The Out of Africa theory is the dominant model of the geographic origin and early migration of anatomically modern humans (Homo sapiens)(a). It arose from discoveries in East Africa less than a century ago. Previously, a more popular idea prevailed which claimed that modern humans arose from different populations of earlier hominids in various regions of the world. This idea of independent regional development still has some advocates(h)(c).
>It was interesting to read a recent report regarding the immediate ancestors of modern humans which revealed that nearly a million years ago a population bottleneck produced the near extinction of our progenitors. “Humans might have almost gone extinct nearly 1 million years ago, with the world population hovering at only about 1,300 for more than 100,000 years, a new study finds” in the Sept. 1, 2023 issue of the journal Science(o).<
A 2007 report deviated somewhat from the OoA concept, and suggested that the first Europeans had arrived from Asia, rather than directly from Africa!(f)
While details of the OoA theory are continually being modified in the light of new discoveries, genetic studies have only strengthened support for the theory. The most recent genetic studies suggest that “a vast inland oasis in present-day northern Botswana was once home to the founder population of all modern humans.” (b)
New studies suggest that the early development of homo sapiens may have been more complex than previously thought(e). Chris Stringer, of the Natural History Museum, London, is quoted by The Guardian as saying that “the immediate predecessors of modern humans probably arose in Africa about 500,000 years ago and evolved into separate populations”.
A 2014 article by Anatole A. Klyosov, president of the Academy of DNA Genealogy, Newton, Florida offers a very critical overview of the OoA theory.
“The article shows how recent OOA studies (as well as earlier ones) employ biased interpretations to artificially “prove” the OOA concept. The article shows that the same data can be—and more justifiably—interpreted as incompatible with the OOA concept, and giving support for an “into Africa” concept. It seems that from the times of Neanderthals (seemingly having pale skin and fair hair, based on the identified Neanderthal MCR1 melanocortin receptor), our ancestors, of both African and non-African current populations, lived outside of Africa, apparently in Eurasia or maybe in Europe.” (n)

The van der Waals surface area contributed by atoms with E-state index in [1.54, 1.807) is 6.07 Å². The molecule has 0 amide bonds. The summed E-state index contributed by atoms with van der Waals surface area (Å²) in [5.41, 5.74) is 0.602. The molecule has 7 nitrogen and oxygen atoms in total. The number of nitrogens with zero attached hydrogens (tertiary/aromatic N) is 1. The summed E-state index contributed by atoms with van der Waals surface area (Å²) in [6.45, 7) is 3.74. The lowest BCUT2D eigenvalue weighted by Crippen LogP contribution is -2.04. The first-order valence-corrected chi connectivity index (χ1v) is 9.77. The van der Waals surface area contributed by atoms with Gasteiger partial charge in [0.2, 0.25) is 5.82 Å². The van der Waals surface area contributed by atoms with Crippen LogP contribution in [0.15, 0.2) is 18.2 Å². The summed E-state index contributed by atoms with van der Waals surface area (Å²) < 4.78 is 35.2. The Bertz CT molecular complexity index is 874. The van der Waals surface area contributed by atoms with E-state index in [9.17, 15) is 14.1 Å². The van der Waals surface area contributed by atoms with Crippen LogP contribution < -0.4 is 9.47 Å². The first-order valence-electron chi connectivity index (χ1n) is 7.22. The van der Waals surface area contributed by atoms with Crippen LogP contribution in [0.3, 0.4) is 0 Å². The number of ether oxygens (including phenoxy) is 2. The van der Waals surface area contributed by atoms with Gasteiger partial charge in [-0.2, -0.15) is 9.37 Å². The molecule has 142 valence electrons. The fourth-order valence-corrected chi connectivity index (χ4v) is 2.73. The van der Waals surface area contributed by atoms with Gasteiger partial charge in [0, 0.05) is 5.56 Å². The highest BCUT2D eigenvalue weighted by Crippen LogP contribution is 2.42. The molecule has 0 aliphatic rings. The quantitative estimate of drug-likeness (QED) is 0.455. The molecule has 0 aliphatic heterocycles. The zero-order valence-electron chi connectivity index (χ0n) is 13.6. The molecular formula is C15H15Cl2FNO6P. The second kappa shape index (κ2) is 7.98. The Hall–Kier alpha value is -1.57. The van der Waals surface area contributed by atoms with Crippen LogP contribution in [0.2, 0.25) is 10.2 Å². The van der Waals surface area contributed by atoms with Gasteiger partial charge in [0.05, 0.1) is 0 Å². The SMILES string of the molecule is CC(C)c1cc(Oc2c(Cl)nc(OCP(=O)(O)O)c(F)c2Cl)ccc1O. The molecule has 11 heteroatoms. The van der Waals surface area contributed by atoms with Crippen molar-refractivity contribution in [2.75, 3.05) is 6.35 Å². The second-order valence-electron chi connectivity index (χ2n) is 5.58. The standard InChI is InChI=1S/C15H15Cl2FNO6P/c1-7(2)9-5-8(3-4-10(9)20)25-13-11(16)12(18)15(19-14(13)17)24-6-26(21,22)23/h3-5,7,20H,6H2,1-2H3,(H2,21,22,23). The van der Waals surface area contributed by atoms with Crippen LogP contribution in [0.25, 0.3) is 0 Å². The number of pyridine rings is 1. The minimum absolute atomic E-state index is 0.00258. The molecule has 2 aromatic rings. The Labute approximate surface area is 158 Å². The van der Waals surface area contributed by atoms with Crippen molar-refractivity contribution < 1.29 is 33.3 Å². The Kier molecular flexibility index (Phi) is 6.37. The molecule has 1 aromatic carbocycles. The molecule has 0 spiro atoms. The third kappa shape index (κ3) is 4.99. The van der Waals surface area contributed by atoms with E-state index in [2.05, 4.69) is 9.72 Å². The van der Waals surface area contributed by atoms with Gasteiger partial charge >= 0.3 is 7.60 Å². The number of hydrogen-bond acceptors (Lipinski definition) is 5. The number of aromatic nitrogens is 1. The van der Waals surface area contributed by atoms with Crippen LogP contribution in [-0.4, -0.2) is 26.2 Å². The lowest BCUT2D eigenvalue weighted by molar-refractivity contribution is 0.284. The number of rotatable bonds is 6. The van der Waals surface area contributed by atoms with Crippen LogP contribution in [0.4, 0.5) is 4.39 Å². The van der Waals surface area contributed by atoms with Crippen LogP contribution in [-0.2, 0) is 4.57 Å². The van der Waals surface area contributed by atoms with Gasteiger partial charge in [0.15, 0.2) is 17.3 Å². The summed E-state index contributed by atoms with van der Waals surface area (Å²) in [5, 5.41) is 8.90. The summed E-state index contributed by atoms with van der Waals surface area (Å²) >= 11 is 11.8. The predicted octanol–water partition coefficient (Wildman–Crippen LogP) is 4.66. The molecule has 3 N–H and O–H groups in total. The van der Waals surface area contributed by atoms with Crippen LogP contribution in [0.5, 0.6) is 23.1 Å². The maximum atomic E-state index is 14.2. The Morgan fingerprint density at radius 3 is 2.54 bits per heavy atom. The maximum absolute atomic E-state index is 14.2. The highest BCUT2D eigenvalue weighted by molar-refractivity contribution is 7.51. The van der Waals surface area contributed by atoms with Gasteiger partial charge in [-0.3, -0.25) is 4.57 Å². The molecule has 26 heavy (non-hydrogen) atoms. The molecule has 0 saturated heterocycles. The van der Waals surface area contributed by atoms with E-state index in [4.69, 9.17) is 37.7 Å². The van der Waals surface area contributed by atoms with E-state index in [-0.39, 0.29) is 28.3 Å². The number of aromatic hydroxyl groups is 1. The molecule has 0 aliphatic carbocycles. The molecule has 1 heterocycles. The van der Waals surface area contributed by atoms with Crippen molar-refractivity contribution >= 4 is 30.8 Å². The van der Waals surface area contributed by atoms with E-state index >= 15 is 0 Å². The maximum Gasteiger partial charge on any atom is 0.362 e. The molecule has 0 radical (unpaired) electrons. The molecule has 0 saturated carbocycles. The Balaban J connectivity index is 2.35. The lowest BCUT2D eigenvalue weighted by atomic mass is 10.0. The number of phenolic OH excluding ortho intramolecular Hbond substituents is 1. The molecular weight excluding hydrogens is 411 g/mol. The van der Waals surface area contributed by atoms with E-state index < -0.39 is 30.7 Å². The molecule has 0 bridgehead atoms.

Conventional wisdom is still uncertain whether humans left Africa in two or more waves and when did they do so. Stephen Oppenheimer, who has written extensively on the subject, maintains that a single group of migrants were involved, around 80,000 years ago. He offers several papers on the Bradshaw Foundation website(d). Current opinion favours Bab-el-Mandeb at the south of the Red Sea and the Sinai Peninsula at the northern end, as the most likely exit routes.
In the September 2021 issue of Nature, evidence was presented that hominins had migrated out of Africa to what was a much greener Arabia, in a series of movements starting approximately 400,000 years ago and later around 300,000, 200,000, 100,000 and 55,000 years ago, coinciding with successive periods of more benign climate on the peninsula(i). Later in the year, another report endorsed the importance of Arabia, describing it as the “cornerstone in early human migrations out of Africa.” This was the conclusion arrived at following the largest-ever study of Arab genomes(j).
The complexity of the subject continues to generate studies such as reported in 2023 in the journal Nature(m). “An international research team led by McGill University and the University of California-Davis suggest that, based on contemporary genomic evidence from across the continent, there were humans living in different regions of Africa, migrating from one region to another and mixing with one another over a period of hundreds of thousands of years. This view runs counter to some of the dominant theories about human origins in Africa”(l).
As I see it, dating the spread of humans remains unclear to a layman such as myself. Of particular interest is determining more accurately when man first crossed the Bering Strait from Asia into America.
Not directly related to this subject but nevertheless interesting is a recent research report published in the Journal of Mediterranean Archaeology(g) (2021 DOI: 10.1558/jma.18784), which deals with Mediterranean migration trends over 8,000 years. It found that within the region from about 7,500 BC to AD 500, migration rates ranged from about 6% to 9% of the population within the dataset. These rates seem to have decreased over time and “that despite evidence of cultural connections, there’s little evidence of massive migration across the region.”
A 2021 article in the Smithsonian Magazine reviews recent theories regarding much earlier migrations of hominins, particularly Homo erectus(k).